ROGERSVILLE — Hawkins County commissioners spent about a half-hour Wednesday discussing a proposed health insurance benefit for sheriff’s deputies they hope they’ll never have to use.
The commission’s Insurance Committee agreed to recommend a resolution to the full commission that would provide health insurance benefits for the spouse and dependents of a full-time, county-employed first responder who is killed in the line of duty.
A similar resolution was placed on the commission agenda last November by Commissioner Jeff Barrett, but he agreed to withdraw that resolution and refer it to committee.
The new resolution won’t be ready for the commission to consider at its Feb. 25 meeting, however, because there are still a few questions that need to be answered.
What commissioners do know is as of July 1, 2017, counties are authorized under Tennessee Code Annotated 8-27-404 to seek reimbursement from the state for the county’s portion of the health insurance premiums for these eligible family members.
In Hawkins County, that would include approximately 107 employees of the Sheriff’s Office and the Emergency Management Agency director.
Hawkins County pays 70 percent of employee premiums, and the employee pays the other 30 percent.
Health insurance consultant Michael Trout told the committee there may be a way for the employee’s 30 percent to be reimbursed by the state as well, but it wasn’t clear if that would last for 18 months or 24 months.
Trout said he would work with commissioners to develop a plan to present to the full commission.
Committee Chairman Mark DeWitte told the Times News after the meeting that his goal, and he believes the committee’s goal, is to provide 100 percent of the health insurance benefits for the longest possible period of time if such an unfortunate circumstance took place.
The state law also addresses health insurance reimbursement for firefighters and rescue squad members killed in the line of duty. However, those first responders must be full-time county employee to be eligible, and Hawkins County’s fire and rescue responders are volunteers.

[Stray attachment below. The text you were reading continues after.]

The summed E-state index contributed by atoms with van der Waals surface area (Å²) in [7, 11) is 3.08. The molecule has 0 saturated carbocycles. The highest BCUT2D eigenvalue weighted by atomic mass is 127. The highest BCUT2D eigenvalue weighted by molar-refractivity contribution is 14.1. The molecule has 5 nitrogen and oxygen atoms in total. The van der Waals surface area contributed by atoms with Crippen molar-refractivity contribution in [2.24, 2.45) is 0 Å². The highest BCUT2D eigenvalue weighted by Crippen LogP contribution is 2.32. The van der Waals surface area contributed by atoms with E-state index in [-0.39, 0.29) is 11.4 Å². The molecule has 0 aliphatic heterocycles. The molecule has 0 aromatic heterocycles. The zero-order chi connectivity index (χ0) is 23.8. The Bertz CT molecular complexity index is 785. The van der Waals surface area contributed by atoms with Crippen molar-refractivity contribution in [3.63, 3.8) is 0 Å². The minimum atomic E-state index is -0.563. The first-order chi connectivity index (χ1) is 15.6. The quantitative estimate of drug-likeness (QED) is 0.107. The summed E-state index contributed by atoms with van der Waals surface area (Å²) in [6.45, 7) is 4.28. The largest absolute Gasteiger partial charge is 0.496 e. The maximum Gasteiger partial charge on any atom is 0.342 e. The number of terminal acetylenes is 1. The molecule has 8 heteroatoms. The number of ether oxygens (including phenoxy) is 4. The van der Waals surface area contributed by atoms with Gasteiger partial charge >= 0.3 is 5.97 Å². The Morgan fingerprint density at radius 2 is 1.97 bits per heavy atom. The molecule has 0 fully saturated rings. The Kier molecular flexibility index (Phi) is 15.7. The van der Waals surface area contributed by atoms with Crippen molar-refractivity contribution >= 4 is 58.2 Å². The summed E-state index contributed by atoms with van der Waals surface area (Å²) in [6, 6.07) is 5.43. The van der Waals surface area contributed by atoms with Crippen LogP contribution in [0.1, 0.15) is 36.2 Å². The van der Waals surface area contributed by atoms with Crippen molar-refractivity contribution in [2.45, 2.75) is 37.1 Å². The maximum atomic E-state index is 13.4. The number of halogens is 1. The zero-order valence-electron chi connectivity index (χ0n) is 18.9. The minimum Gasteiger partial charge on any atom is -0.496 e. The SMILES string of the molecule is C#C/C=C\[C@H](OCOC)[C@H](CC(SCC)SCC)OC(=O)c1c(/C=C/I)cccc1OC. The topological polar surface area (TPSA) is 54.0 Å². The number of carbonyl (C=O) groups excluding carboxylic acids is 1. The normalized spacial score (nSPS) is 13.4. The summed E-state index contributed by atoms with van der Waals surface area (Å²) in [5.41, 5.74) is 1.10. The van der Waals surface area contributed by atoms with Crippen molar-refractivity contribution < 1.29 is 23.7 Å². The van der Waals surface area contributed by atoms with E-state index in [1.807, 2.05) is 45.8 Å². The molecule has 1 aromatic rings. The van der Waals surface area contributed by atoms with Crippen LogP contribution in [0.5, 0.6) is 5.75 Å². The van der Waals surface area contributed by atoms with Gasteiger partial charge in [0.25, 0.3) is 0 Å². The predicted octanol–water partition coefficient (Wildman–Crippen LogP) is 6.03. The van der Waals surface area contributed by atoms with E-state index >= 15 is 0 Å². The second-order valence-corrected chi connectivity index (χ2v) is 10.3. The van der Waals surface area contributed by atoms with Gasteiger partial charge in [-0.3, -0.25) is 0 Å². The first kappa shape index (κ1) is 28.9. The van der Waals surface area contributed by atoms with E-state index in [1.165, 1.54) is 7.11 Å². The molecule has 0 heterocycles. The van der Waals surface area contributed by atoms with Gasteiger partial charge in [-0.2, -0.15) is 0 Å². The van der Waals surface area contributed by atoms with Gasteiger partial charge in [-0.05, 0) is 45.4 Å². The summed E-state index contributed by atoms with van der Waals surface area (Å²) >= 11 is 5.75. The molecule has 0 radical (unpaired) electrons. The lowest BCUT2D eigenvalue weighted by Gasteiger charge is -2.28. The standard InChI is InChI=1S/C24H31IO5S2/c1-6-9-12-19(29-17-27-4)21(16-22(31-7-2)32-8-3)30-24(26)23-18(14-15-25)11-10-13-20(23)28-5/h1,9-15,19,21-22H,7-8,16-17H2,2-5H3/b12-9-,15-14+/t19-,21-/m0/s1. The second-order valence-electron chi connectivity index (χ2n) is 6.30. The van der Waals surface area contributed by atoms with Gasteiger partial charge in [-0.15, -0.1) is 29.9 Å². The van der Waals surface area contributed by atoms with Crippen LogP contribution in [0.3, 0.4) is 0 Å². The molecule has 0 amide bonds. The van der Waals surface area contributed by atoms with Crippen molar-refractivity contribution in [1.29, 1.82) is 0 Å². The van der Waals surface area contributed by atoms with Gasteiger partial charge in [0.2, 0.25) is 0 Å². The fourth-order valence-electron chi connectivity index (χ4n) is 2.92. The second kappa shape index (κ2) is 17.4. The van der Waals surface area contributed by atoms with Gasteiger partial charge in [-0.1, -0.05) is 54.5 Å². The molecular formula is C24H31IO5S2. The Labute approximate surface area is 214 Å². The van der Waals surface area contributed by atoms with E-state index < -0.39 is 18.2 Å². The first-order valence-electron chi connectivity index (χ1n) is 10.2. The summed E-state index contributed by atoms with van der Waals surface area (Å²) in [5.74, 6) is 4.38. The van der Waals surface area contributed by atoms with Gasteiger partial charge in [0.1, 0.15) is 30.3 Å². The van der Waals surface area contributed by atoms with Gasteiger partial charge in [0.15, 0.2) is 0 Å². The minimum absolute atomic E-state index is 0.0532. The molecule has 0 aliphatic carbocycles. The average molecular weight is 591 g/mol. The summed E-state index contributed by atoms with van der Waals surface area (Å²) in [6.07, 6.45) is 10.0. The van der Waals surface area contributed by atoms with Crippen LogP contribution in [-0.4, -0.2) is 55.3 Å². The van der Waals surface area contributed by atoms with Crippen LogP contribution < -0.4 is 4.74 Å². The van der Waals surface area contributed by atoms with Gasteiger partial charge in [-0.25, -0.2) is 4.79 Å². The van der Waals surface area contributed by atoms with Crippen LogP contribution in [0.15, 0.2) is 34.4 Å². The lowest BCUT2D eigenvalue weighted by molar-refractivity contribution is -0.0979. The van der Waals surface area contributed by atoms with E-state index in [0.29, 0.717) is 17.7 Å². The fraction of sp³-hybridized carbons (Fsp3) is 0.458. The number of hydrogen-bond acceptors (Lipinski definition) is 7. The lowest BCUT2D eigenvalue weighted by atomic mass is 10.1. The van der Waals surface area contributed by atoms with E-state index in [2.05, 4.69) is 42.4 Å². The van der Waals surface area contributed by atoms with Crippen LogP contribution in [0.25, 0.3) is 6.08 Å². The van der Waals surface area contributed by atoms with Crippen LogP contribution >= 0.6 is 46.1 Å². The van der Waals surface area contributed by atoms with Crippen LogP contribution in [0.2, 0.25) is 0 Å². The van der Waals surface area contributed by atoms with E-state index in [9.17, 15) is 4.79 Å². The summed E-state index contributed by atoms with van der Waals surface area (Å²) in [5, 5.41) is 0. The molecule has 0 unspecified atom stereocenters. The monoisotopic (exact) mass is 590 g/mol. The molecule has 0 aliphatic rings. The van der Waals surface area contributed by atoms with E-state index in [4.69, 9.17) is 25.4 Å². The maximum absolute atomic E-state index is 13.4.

High turnover creates insurance problems
Trout told the panel that high turnover in the jail is creating paperwork headaches for him and added expense for the county due to a personnel policy that gives new hires health insurance less than a month after they start.
That policy allows new hires to receive health insurance on the first day of the next month after they are hired.
For example, a person hired Jan. 31 would begin receiving health insurance benefits on Feb. 1, while a person hired on Feb. 2 wouldn’t receive health insurance until March 1.
Trout said the problem occurs when new hires get their insurance card, quit, and continue racking up medical expenses on that card. The termination paperwork doesn’t reach him until the beginning of the next month.
Committee members voted to present the full commission a resolution that would require a new hire to work 60 days before receiving health insurance benefits.
Trout told the committee that statistically employees who stay on for 60 days are more likely to stay long term.
Committee officers elected
Wednesday’s meeting was the first since the new members of the Insurance Committee were appointed in October.
DeWitte was elected chairman, while Larry Clonce was elected vice chairman, and Bob Edens was elected secretary.